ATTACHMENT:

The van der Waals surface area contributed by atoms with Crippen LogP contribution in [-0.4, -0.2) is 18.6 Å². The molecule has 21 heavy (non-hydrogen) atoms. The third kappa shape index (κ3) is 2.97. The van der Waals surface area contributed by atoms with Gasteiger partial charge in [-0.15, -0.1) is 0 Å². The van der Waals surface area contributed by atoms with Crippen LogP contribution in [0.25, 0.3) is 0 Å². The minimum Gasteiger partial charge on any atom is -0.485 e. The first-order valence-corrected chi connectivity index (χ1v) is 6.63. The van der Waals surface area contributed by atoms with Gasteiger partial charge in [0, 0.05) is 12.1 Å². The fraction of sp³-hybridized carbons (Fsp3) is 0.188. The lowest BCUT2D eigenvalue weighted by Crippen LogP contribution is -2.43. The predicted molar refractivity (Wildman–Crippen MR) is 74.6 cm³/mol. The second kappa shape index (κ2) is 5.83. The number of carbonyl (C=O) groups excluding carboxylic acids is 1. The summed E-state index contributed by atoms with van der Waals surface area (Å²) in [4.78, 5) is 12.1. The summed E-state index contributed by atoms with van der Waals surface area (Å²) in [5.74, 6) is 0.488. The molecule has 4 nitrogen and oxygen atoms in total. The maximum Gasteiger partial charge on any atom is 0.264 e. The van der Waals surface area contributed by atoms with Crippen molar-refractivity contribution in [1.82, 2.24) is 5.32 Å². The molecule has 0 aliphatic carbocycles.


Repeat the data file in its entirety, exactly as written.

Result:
The van der Waals surface area contributed by atoms with Crippen LogP contribution in [-0.4, -0.2) is 18.6 Å². The molecule has 21 heavy (non-hydrogen) atoms. The third kappa shape index (κ3) is 2.97. The van der Waals surface area contributed by atoms with Gasteiger partial charge in [-0.15, -0.1) is 0 Å². The van der Waals surface area contributed by atoms with Crippen LogP contribution in [0.25, 0.3) is 0 Å². The minimum Gasteiger partial charge on any atom is -0.485 e. The first-order valence-corrected chi connectivity index (χ1v) is 6.63. The van der Waals surface area contributed by atoms with Gasteiger partial charge in [0, 0.05) is 12.1 Å². The fraction of sp³-hybridized carbons (Fsp3) is 0.188. The lowest BCUT2D eigenvalue weighted by Crippen LogP contribution is -2.43. The predicted molar refractivity (Wildman–Crippen MR) is 74.6 cm³/mol. The second kappa shape index (κ2) is 5.83. The number of carbonyl (C=O) groups excluding carboxylic acids is 1. The summed E-state index contributed by atoms with van der Waals surface area (Å²) in [4.78, 5) is 12.1. The summed E-state index contributed by atoms with van der Waals surface area (Å²) in [5.74, 6) is 0.488. The molecule has 4 nitrogen and oxygen atoms in total. The maximum Gasteiger partial charge on any atom is 0.264 e. The van der Waals surface area contributed by atoms with Crippen molar-refractivity contribution in [1.82, 2.24) is 5.32 Å². The molecule has 0 aliphatic carbocycles.